Since its inception, the Police Pension fund has been exclusively managed by a Board comprised of a majority of police officers. Unfortunately, this potential conflict was written into the law which established the Police Pension.
After some thirty years of their direct oversight, the police now assert that they have the worst pension plan in the State. It is doubtful the police pension plan is the worst in the State, but what is beyond doubt is that the state of the plan is the product of a Board mostly comprised of plan beneficiaries and is in desperate need of repair.
The City of Galveston shares with the individual GPD officers their disappointment and concern with the management of the Police Pension in Galveston.
The City of Galveston has no management, oversight or control over any facet of the police pension. Nonetheless, the City has made very generous offers to increase funding beyond its negotiated contractual obligations in conjunction with plan changes that would bring it into solvency. The Police Pension Board has thus far rebuffed these offers and has recently announced its desire to add more benefits and reduce the police employee contributions at a time when the plan is faltering.
The City’s Civilian and Fire pensions faced very similar funding issues. The City Civilian Pension Fund and the Firefighters Pension Fund have each overcome its issues by working with City management. Attempts by the City for a similar resolution thus far have been rejected by the Police Pension Board.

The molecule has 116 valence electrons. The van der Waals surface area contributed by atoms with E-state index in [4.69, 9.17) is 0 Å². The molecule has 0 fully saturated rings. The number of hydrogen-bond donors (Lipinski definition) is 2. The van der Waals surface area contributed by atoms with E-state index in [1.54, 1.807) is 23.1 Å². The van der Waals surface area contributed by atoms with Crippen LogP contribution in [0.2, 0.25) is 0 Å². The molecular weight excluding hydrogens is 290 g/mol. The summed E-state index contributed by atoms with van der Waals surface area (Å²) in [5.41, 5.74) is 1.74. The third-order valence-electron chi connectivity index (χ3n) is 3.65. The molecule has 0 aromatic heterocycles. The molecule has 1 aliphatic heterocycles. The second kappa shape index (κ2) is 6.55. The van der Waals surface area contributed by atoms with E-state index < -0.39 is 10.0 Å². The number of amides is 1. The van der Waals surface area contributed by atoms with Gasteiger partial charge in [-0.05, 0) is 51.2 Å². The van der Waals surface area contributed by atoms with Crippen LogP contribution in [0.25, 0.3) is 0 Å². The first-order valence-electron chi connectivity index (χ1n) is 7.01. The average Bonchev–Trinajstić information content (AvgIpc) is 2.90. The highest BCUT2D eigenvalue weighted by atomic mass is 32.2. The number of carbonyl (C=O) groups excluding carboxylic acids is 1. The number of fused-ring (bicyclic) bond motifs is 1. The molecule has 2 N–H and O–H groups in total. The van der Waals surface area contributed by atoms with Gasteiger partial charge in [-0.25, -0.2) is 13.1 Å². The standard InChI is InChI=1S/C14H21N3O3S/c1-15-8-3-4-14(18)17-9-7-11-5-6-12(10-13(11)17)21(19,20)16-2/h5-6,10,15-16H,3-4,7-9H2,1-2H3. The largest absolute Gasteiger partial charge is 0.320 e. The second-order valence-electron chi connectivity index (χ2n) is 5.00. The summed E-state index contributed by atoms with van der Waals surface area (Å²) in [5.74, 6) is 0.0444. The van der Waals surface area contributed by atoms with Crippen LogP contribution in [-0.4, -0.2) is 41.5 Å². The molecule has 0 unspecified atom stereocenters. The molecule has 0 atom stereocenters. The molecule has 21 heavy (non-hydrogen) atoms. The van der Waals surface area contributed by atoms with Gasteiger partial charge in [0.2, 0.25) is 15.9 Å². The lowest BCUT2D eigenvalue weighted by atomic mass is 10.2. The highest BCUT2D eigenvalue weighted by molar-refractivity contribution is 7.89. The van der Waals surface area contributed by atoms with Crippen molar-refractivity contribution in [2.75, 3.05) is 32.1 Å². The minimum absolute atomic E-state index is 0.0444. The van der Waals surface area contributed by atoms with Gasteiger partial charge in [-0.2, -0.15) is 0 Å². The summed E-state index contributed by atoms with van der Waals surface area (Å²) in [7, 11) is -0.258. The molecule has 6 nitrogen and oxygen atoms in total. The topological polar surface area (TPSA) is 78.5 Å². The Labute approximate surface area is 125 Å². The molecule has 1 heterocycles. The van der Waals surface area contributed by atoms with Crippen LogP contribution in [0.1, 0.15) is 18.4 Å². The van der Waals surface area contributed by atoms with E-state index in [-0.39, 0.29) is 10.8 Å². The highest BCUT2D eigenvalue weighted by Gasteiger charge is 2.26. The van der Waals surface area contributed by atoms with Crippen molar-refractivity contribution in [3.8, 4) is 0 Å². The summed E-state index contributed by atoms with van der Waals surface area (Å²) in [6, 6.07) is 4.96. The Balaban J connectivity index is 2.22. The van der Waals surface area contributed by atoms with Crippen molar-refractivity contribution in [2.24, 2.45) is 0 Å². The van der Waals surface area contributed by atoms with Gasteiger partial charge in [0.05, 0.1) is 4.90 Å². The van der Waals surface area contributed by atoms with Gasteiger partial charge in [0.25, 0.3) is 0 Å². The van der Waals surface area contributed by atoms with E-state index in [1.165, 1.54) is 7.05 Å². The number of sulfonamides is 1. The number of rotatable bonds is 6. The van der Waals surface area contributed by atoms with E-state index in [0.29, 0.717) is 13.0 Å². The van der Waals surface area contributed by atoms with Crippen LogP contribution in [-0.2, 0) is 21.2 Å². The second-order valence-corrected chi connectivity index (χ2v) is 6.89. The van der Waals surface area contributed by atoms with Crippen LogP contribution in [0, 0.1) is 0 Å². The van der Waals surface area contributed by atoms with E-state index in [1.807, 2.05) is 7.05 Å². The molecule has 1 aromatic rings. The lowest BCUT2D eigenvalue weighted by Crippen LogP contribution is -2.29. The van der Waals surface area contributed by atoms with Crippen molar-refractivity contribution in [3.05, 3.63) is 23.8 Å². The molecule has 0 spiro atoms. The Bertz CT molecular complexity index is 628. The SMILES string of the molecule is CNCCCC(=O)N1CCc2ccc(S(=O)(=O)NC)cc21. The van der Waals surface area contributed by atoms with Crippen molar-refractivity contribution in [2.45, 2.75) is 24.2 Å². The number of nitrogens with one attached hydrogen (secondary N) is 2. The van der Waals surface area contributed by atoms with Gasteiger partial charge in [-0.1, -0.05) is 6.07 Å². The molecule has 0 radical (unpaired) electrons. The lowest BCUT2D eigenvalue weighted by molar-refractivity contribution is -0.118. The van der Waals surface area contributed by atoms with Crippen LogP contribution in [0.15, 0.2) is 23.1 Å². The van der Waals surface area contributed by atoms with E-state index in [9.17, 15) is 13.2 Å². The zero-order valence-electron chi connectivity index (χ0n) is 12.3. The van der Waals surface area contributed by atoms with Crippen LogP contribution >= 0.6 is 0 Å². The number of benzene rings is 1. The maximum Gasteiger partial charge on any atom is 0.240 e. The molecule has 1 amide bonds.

The City remains hopeful and its increased funding offers remain on the table.
The City wants every officer to have a pension upon retirement. But the Police Pension Board’s current proposal allows for uncontrolled access to the tax payer’s dollar. This is inconsistent with sound fiscal management of tax dollars. The City recognizes a need for a comprehensive solution that outlives the terms of all those currently involved and is fair to the officers and taxpayers alike.
The City believes two things must happen to ensure proper management of the Police Pension Fund. First, there must be a change in the composition of the Board. The decisions that lead to the current state of the fund could possibly have been avoided had a more balanced Board been in place.
Second, the Police Pension Fund allows a full retirement at age 50. Many of our tax paying residents rely on Social Security as their retirement, and the qualifying age for that benefit continues to rise. A pension plan that allows members a full retirement at age 50 is remarkable but not sustainable. There must be an increase in retirement age to assure the viability of the plan for future generations of officers. None of the other City plans offers such an early retirement age.
A slightly increased retirement age coupled with the increased contributions already offered by the City could solve the police pension issues.
The City of Galveston is steadfast in its commitment to a viable sustainable Police Pension Fund. The City will continue to focus its efforts on solving the issue to the benefit of the officers and taxpayers alike. Hopefully, the police pension board will do the same.
The city recognizes the tremendous service all of our employees, including our police officers, provide to our citizens. We look forward to working in a positive manner to solve this issue.